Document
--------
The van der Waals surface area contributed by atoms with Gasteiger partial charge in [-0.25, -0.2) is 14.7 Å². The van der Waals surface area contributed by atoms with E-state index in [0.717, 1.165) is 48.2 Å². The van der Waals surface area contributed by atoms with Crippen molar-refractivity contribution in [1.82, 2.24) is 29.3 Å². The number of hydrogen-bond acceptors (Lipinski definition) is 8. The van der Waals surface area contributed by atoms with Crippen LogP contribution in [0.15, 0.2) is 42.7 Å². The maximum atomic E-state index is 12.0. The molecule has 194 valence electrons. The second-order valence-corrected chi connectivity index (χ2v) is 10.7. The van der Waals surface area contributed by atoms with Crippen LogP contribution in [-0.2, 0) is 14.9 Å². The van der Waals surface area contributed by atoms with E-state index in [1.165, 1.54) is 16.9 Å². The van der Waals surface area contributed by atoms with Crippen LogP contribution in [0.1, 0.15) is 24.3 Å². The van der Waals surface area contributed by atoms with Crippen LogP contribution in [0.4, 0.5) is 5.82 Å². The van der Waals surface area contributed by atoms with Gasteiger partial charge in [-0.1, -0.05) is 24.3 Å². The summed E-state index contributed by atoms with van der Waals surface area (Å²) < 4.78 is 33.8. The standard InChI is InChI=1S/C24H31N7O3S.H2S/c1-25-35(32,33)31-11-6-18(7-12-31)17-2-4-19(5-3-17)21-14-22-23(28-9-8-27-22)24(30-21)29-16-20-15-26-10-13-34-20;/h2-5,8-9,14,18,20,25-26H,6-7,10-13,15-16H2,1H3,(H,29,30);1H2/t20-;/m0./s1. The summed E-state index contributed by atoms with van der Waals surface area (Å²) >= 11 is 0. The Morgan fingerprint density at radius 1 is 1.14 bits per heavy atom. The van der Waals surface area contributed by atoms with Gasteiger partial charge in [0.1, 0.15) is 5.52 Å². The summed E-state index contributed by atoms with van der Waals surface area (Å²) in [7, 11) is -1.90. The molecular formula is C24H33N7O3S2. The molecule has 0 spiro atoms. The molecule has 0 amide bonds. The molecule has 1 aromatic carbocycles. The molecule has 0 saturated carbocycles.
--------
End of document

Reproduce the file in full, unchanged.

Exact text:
The van der Waals surface area contributed by atoms with Gasteiger partial charge in [-0.25, -0.2) is 14.7 Å². The van der Waals surface area contributed by atoms with E-state index in [0.717, 1.165) is 48.2 Å². The van der Waals surface area contributed by atoms with Crippen molar-refractivity contribution in [1.82, 2.24) is 29.3 Å². The number of hydrogen-bond acceptors (Lipinski definition) is 8. The van der Waals surface area contributed by atoms with Crippen LogP contribution in [0.15, 0.2) is 42.7 Å². The maximum atomic E-state index is 12.0. The molecule has 194 valence electrons. The second-order valence-corrected chi connectivity index (χ2v) is 10.7. The van der Waals surface area contributed by atoms with Crippen LogP contribution in [-0.2, 0) is 14.9 Å². The van der Waals surface area contributed by atoms with E-state index in [1.165, 1.54) is 16.9 Å². The van der Waals surface area contributed by atoms with Crippen LogP contribution in [0.1, 0.15) is 24.3 Å². The van der Waals surface area contributed by atoms with Crippen LogP contribution in [0.4, 0.5) is 5.82 Å². The van der Waals surface area contributed by atoms with Gasteiger partial charge in [-0.1, -0.05) is 24.3 Å². The summed E-state index contributed by atoms with van der Waals surface area (Å²) < 4.78 is 33.8. The standard InChI is InChI=1S/C24H31N7O3S.H2S/c1-25-35(32,33)31-11-6-18(7-12-31)17-2-4-19(5-3-17)21-14-22-23(28-9-8-27-22)24(30-21)29-16-20-15-26-10-13-34-20;/h2-5,8-9,14,18,20,25-26H,6-7,10-13,15-16H2,1H3,(H,29,30);1H2/t20-;/m0./s1. The summed E-state index contributed by atoms with van der Waals surface area (Å²) >= 11 is 0. The Morgan fingerprint density at radius 1 is 1.14 bits per heavy atom. The van der Waals surface area contributed by atoms with Gasteiger partial charge in [0.1, 0.15) is 5.52 Å². The summed E-state index contributed by atoms with van der Waals surface area (Å²) in [7, 11) is -1.90. The molecular formula is C24H33N7O3S2. The molecule has 0 spiro atoms. The molecule has 0 amide bonds. The molecule has 1 aromatic carbocycles. The molecule has 0 saturated carbocycles.